- Live in a low-cost city. There’s no denying that some areas of the country are more desirable but they come with a hefty price tag. But there are also wonderful places that are very affordable.
- Stay in shape. Doing so will not only save you money in a ton of ways but also help you earn more.
- Stack discounts. Why settle for 10% off when 50% off is much better?
- Get rid of your stuff. You’ll declutter your life, earn some money, and save a bundle, especially if you currently rent a storage unit.
- Ask for discounts. It doesn’t hurt to ask, does it?
These are just some of the ways to control your spending. I add new tips regularly so watch my “save” category for more ideas.
The good news is that you don’t have to do all of these. Just pick the ones that work best for you to keep spending as low as possible and you’ll be able to save.
Obviously the more you save, the faster you’ll be able to reach FI. If you maximize income and control expenses, FI will almost take care of itself. But you can do better than that as you work on step 3…
Now that you’ve started working to grow your gap, it’s time to invest your savings. As you do, here are some guidelines to follow:
- The most powerful investing weapon is time. You will want to invest early and often, giving compounding as much time to work as possible.
- Early in your investing career, your primary objective is growth. This simply means that you want your investments to increase in value as much as possible year after year, rather than produce income. This is how your net worth begins to snowball into something significant.
To accomplish growth, I recommend low cost, stock index funds. I used a three-fund portfolio from Vanguard and recommend the same for others who are more than ten years away from retirement. For more details and specifics about investing, including why I prefer index funds, I suggest reading The Simple Path to Wealth and The Bogleheads’ Guide to Investing.
- After several years, when your investments reach a large enough size, you can begin to transition to income-producing investments like real estate and dividend investing.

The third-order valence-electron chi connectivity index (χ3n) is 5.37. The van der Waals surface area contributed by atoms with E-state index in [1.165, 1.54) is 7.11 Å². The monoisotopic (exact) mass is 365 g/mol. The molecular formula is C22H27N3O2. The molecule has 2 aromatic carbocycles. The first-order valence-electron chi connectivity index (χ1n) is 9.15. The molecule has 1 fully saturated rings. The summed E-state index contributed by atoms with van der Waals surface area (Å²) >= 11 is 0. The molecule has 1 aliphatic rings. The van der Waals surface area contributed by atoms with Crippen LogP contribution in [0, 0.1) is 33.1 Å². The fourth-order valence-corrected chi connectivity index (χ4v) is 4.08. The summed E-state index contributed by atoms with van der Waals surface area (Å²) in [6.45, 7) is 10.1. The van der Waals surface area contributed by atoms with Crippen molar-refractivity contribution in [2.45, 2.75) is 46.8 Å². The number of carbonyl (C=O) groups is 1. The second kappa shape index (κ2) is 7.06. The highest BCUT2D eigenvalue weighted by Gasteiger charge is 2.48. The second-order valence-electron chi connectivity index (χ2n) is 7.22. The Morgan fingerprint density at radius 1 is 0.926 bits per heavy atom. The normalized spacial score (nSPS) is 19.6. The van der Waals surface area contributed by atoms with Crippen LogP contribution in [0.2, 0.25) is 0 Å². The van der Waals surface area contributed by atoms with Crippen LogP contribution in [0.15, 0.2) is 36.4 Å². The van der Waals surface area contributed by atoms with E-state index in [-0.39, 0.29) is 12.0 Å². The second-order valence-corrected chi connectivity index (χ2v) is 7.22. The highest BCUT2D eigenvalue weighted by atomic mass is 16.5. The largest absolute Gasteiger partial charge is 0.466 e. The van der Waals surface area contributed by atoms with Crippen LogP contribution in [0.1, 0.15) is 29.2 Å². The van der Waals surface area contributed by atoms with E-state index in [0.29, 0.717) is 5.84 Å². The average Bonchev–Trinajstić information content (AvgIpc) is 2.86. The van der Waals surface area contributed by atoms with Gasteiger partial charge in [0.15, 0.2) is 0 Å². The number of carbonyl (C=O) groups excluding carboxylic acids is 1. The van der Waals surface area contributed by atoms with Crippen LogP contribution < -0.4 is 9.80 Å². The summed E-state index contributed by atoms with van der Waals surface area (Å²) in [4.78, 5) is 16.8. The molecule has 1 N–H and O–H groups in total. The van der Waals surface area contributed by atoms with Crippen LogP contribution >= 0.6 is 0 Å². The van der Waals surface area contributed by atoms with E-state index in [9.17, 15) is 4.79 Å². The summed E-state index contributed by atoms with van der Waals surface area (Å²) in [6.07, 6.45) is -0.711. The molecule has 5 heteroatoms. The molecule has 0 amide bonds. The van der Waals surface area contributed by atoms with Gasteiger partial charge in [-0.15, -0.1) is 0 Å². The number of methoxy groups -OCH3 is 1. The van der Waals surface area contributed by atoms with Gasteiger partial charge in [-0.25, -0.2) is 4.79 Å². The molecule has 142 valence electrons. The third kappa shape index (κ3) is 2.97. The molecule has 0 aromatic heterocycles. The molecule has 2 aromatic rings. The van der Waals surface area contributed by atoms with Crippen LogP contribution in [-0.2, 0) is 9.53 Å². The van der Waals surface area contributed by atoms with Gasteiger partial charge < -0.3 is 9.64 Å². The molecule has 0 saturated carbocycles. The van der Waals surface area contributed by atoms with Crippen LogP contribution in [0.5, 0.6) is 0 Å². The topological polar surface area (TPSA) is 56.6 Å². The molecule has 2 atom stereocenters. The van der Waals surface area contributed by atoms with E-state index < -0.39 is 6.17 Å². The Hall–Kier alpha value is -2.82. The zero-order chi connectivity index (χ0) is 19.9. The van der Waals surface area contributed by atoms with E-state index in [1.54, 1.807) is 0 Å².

Keep watch on my invest category for an ever-expanding list of investing ideas and thoughts.
Considering the ESI Scale
Now that we’ve got a handle on the three steps, let’s see how you rate on each and where you can improve to grow your wealth.
There are almost as many ways to hit FI as there are moves in a chess match! But let’s look at some common things you’ll need to keep in mind as you earn, save, and invest.
To determine how well you are doing on a particular step, and where you need to improve, let’s use the following rating scale. Think about what we’ve discussed in each step and grade yourself:
How did you do? Did you figure out your strengths and weaknesses? Hopefully you did and can now develop a plan to improve!
Working the ESI Scale to Financial Independence
It’s essential that you take a critical look at your behaviors and progress if you want to achieve FI. While you’re assessing yourself, here’s some food for thought based on my experience:
- You can’t be a disaster in any of the steps if you want to reach FI at a reasonable age. Failure in one is enough to kill progress in the other two. For instance, if you are great at earning and saving but you lose a ton or can’t propel your earnings through investing, you’re dead in the water. If you can’t earn more than minimum wage, it’s going to be hard to make much headway with the other steps. And of course we’re all familiar with disaster of lifestyle inflation!
- If you’re “bad” in one of the steps you’ll likely be hindered significantly. There’s a reason Warren Buffett says “never lose money.” And if you’re bad at any of the three steps, you’re going to lose money. Maybe you can overcome it with stellar results with the other two, but I doubt it.
- To reach FI at any reasonable age you need to rank at least neutral on all of them so you aren’t harming your finances. “Neutral” is the absolute minimum for all three steps for those looking for FI.
- On a positive note, the better you are at all of them, the faster you’ll get to FI.
- To reach FI a bit earlier than most, you’ll need to be good at two of the three.